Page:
Clare of Montefalco, Saint, b. at Montefalco about 1268; d. there, August 18, 1308. Much dispute has existed as to whether St. Clare of Montefalco was a Franciscan or an Augustinian; and while Wadding, with Franciscan biographers of the saint, contends that she was a member of the Third Order of St. Francis, Augustinian writers, whom the Bollandists seem to favor, hold that she belonged to their order. It seems, however, more probable to say that St. Clare, when she was still a very young girl, embraced the rule of the Third Order of St. Francis (secular), together with her older sister and a number of other pious young maidens, who wore the habit of the Third Order of St. Francis and followed that particular mode of life in community which their piety and fervor suggested. When later, however, they became desirous of entering the religious state in its strict sense, and of professing the three vows of religion, they petitioned the Bishop of Spoleto for an approved rule of life; and, the Third Order of St. Francis (regular) not being then in existence as an approved religious institute, the bishop imposed upon them in 1290 the rule of the Third Order (regular) of St. Augustine. From her very childhood, St. Clare gave evidence of the exalted sanctity to which she was one day to attain, and which made her the recipient of so many signal favors from God. Upon the death of her older sister in 1295, Clare was chosen to succeed her in the office of abbess of the community at Santa Croce; but it was only in obedience to the command of the Bishop of Spoleto that she could be prevailed upon to accept this new dignity. Kind and indulgent towards others, she treated herself with the most unrelenting severity, multiplying her fasts, vigils, and other austerities to such an extent that at one time her life was even feared for. To these acts of penance she added the practice of the most profound humility and the most perfect charity, while the suffering of her Redeemer formed the continual subject of her meditation. Shortly after the death of St. Clare, inquiry into her virtues and the miracles wrought through her intercession was instituted, preparatory to her canonization. It was not, however, until several centuries later that she was canonized by Pope Leo XIII in 1881.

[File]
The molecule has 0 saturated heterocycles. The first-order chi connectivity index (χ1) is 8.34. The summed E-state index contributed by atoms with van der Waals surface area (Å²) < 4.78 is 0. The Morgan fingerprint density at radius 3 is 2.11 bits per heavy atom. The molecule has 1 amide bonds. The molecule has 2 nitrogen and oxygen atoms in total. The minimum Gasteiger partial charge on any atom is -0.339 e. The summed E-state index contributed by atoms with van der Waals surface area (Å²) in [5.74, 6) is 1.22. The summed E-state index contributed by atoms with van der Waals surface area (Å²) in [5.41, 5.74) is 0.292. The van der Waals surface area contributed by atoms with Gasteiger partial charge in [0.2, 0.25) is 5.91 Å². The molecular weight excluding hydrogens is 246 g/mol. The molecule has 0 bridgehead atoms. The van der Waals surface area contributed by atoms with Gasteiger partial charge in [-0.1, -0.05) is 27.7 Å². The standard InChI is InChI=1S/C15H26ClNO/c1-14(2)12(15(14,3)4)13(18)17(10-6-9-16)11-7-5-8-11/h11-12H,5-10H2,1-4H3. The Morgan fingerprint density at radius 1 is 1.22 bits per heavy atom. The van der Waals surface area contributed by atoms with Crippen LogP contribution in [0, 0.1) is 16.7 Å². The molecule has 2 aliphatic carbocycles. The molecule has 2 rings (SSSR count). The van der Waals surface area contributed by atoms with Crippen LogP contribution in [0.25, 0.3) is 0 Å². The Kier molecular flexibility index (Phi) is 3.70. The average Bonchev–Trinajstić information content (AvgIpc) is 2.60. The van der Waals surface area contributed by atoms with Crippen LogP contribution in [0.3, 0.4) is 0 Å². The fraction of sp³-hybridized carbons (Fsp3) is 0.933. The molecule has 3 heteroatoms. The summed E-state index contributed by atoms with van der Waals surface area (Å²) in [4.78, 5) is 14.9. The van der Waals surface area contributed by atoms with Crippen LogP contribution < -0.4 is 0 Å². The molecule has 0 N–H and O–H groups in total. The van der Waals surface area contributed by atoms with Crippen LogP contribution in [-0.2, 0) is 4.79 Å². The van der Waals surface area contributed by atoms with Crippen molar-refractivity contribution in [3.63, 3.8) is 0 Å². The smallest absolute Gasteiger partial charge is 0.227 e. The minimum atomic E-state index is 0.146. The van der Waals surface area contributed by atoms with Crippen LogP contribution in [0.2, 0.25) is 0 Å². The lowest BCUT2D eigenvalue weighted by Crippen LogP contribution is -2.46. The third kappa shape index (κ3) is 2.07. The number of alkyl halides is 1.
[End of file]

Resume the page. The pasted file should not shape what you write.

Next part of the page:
STEPHEN M. DONOVAN